I went to Chongqing last weekend to watch the Kunlun fights event, featuring a few great fighters (Bellator’s George Hickman and recently-signed-to-the-UFC Vuyisile Collosa come to mind). My major purpose was to interview Yang Jianping, which I managed to do and write about in Fightland.
But two others stood out for me, and unfortunately a lot of that has to do with the fact that I had little contact with these two fighters, and therefore can only sketch them out here.
Both are Mongolian fighters.
One of them was 47 year old Jiang Longyun, a legend in the fight community here in China known simply as Lao Jiang (Old Jiang). He fought a young, powerful Swedish fighter trained by Farnam Marzai, an accomplished Muay Thai and MMA fighter turned trainer. It was a horrible mismatch, and should have ended very quickly. The Swede took his time and was cautious, mostly because that’s how one wins fights, but also because the 47 year old Mongolian is still a great wrestler and competitor.
I wondered what the point was, getting up there and having your head split open at his age. Jiang is a businessman up in Harbin, and takes regular trips across the border with Russia (and some say North Korea as well) ferrying stuff back and forth. He was a wrestler as a young man, and opened a gym in his hometown of Harbin just for kicks. He’s notorious in the China fight world for not caring a whit for the business end, not worrying about marketing or star power or getting a belt. He just loves to fight. Sina posted this story about him, which tells us nothing really about him, except that he is old, has fought hundreds of battles, bled profusely the other night in Chongqing, and will most likely do it again.
The other fighter is a young girl, 20 year old Myadagmaa. She fought a girl out of Qing Zili’s stable. Zili is a champion Sanda fighter, with titles all over the world. Now she trains girls in her gym in Beijing, and they look great. The fight was uneven, similar to the Lao Jiang fight, but the Mongolian girl kept fighting. Her hair stuck to her face, she was kicked and punched and thrown … but she went on and finished losing by decision. When she came to Qing Zili to congratulate her opponent’s coach, Zili wiped Myadagmaa’s hair out of her face in a tender way.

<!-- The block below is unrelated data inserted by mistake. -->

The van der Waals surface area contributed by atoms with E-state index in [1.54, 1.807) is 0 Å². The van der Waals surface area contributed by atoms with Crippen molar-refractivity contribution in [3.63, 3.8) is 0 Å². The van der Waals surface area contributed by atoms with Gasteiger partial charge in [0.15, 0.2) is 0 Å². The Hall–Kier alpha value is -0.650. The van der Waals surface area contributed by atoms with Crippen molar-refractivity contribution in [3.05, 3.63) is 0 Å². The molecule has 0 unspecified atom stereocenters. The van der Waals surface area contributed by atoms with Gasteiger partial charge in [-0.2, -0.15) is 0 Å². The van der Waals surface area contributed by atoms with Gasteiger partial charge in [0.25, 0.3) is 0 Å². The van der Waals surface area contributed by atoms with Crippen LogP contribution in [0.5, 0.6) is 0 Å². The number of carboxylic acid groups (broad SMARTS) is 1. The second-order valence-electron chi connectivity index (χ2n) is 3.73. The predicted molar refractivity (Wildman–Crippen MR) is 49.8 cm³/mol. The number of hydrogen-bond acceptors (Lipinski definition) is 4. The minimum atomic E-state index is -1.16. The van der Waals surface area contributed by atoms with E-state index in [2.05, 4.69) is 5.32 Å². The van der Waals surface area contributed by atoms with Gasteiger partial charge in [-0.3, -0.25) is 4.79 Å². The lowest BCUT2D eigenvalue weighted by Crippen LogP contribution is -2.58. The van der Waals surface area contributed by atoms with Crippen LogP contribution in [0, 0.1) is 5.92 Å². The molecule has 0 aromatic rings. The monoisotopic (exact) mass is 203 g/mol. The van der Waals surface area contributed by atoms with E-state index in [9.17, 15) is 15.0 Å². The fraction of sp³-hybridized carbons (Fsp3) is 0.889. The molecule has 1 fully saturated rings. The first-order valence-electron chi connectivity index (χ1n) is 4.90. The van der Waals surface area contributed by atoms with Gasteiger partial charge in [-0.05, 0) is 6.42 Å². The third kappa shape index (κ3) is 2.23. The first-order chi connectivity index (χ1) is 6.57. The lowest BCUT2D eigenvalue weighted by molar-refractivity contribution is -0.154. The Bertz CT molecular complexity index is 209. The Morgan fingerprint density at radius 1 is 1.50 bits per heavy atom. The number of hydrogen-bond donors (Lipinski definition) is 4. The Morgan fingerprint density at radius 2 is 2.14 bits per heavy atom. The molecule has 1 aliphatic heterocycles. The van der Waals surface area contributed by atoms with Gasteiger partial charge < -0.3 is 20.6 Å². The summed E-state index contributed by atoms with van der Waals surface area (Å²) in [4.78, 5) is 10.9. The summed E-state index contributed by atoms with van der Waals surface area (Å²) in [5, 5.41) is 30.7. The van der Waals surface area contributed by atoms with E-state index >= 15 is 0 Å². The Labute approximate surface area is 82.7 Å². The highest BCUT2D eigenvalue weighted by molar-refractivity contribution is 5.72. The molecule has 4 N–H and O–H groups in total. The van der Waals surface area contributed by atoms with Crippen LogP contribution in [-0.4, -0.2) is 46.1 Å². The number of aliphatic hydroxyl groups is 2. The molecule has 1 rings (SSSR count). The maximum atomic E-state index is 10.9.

Afterwards, at the buffet the promoters put on for the fighters, I invited Myadagmaa to sit with us. She had no corner. Nobody with her at all. She speaks not a word of Chinese, and Farnam was asked midway through the event to corner her. He had six other fighters to take care of, but he sent one of his seconds to stand in her corner. Sometime in the third round, with the result out of question and the Mongolian girl’s long curly hair plastered all over her neck and face, Farnam’s second helped her wrap it up in a bow, so she could finish the last minute.
I helped her communicate with the promotions staff, who were arranging planes out of Chongqing for the next day. Myadagmaa wasn’t on a plane though, she was the only fighter heading out on a train. A hard seat to Jingzhou for another fight. 500USD a pop.
A Mongolian girl, 20 years old, taking long train rides from one sweltering, chaotic Chinese city to another, fighting for a bit of cash, pitted against girls with twice her experience and full gyms behind them. She speaks not a word of Chinese, and just a little bit of English.
I got up at 7am and stalked the cantina in the Haide Hotel hoping to get her contact info before she left on her train. But I missed her somehow. I picture her on a train, her back to me, rain on the window pane and a mass of curly black locks tied up carelessly.